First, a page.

The patients in the intervention group were treated with CoQ10 (Jarrow Formulas, Los Angeles, CA) at doses of 100 mg tid for 1 month, whereas controls received a placebo (also tid). The allocation of the patients to the intervention or placebo group was concealed to the patients, to the personnel conducting the clinical tests, and to the laboratory people involved in the analysis. The codes were kept by the nurse who dispensed the bottles with CoQ10 or placebo and were broken when the trial was over and patients had completed the tests. The details on the conventional therapy followed at the time of the study are reported in Table 1. The medications were not changed during the study. In particular, beta-blockers were not suspended before the cardiopulmonary test. For all the medications, including CoQ10, the last dose was taken the evening before the test. On entry and after 1 month, all the patients underwent the brachial artery ED assessment, cardiopulmonary exercise testing, and the measurement of endothelium-bound ecSOD activity.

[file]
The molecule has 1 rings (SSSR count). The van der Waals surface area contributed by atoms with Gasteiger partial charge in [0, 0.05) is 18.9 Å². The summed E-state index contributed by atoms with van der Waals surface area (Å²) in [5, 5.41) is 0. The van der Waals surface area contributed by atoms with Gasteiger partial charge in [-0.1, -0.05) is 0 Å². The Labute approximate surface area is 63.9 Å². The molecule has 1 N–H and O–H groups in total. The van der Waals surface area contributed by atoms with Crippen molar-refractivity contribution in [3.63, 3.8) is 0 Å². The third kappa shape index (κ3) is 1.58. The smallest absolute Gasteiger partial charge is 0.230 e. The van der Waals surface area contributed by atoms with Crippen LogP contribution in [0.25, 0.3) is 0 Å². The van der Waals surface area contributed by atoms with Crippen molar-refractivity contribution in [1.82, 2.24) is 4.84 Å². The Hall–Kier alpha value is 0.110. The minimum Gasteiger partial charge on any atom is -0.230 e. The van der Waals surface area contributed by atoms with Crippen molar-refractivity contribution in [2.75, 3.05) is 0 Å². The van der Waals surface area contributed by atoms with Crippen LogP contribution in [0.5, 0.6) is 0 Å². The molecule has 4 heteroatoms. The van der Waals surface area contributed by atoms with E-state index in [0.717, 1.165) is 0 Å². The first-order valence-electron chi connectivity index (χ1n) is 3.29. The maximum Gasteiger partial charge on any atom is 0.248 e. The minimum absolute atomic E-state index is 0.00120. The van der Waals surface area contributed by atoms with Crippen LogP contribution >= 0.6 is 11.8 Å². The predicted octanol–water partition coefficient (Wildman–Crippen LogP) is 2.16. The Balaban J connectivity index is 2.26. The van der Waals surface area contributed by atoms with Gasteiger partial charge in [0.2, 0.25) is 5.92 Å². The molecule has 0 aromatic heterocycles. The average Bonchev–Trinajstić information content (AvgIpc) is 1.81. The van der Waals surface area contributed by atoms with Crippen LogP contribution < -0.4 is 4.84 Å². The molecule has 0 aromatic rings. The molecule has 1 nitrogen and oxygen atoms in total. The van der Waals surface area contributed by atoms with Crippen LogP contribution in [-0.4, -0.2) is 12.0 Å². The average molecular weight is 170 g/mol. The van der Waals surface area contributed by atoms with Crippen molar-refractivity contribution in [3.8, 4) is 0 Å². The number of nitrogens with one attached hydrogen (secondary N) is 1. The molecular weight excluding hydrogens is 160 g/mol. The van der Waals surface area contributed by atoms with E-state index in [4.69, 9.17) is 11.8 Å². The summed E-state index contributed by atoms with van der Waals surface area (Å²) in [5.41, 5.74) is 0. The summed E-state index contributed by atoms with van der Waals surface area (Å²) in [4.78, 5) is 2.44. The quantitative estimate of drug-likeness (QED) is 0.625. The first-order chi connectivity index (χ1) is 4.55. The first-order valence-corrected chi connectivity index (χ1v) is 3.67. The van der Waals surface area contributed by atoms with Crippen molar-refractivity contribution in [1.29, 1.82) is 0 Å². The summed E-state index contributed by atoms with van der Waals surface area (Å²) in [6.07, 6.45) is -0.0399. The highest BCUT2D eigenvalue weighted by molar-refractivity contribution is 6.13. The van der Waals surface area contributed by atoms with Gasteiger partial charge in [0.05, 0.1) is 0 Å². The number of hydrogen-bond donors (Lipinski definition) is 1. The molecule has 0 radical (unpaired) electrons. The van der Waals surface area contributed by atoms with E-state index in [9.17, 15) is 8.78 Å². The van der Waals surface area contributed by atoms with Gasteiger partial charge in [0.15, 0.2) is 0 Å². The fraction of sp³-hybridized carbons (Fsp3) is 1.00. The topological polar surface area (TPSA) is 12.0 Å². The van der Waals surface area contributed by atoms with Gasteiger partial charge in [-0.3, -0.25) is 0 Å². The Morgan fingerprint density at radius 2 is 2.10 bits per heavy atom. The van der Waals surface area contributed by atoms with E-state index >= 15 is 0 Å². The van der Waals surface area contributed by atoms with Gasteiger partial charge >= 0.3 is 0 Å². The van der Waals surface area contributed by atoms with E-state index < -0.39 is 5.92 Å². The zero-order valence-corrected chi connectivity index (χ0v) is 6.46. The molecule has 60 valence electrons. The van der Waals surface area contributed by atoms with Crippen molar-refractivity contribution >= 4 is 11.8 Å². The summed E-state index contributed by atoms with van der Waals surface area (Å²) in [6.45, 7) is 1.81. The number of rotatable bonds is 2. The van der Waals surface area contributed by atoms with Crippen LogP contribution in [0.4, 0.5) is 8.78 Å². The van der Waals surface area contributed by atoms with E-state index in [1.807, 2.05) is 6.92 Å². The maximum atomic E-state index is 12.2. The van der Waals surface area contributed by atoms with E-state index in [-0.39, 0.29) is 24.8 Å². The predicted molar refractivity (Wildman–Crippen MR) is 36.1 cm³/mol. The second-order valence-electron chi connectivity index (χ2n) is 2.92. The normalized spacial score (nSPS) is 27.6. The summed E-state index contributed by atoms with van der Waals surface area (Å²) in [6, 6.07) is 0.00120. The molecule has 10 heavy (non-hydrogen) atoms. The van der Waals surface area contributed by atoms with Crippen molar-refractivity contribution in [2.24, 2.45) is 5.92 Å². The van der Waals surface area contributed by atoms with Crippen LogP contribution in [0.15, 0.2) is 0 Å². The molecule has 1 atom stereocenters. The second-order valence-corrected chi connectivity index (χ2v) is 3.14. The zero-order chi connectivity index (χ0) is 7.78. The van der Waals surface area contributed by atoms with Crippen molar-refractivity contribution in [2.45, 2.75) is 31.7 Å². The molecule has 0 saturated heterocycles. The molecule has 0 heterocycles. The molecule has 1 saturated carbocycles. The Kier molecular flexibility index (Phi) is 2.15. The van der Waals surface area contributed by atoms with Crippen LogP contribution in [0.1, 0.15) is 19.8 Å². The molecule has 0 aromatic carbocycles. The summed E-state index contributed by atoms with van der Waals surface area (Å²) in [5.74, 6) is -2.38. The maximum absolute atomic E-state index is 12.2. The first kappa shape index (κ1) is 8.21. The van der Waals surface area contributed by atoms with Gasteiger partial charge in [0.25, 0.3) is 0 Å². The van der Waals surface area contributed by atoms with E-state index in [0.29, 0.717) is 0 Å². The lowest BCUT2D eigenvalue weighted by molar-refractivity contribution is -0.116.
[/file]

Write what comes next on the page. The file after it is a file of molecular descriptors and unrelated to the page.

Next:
View this table:
Table 1

Clinical characteristics

Males (n)19 (17)14 (12)
Age (years)54.8 ± 2.956.0 ± 1.70.73
Ejection fraction (%)56 ± 2.159 ± 1.80.75
Peak VO2 (mL/kg/min)20.5 ± 1.122.5 ± 0.90.14
Plasma CoQ10 (µg/mL)0.63 ± 0.040.65 ± 0.030.63
FMD (%)4.6 ± 0.74.3 ± 0.50.77
ecSOD (U/mL/min)17.3 ± 1.916.6 ± 1.30.74
Coronary risk profile (%)
 Hypertension11 (58)8 (57)0.96
 Hypercholesterolaemia11 (58)9 (64)0.71
 Smoking2 (11)1 (7)0.74
 Diabetes3 (16)3 (21)0.68
Medications (%)
 BB11 (58)12 (86)0.09
 ACEI11 (58)9 (64)0.71
 ASA14 (74)12 (86)0.40
 CaA6 (32)4 (36)0.85
 Statins13 (68)13 (93)0.09
  • Clinical profile of the patients enrolled in the study. Quantitative data are reported as means ± SD. Comparisons of means were performed using unpaired t-test. Categorical data are reported as the number of patients and the percentage of the total population (in parentheses). Comparisons among groups were done using χ2 test. BB, beta-blockers; ACEI, angiotensin-converting enzyme inhibitors; ASA, acetylsalicilic acid; CaA, calcium channel blocker.

The primary endpoints of this study were to determine the effect of the CoQ10 administration on heparin-released endothelium-bound ecSOD and on brachial artery vasomotility. A secondary endpoint was to determine the effect of CoQ10 on the cardiopulmonary test.

Determination of endothelium-bound extracellular superoxide dismutase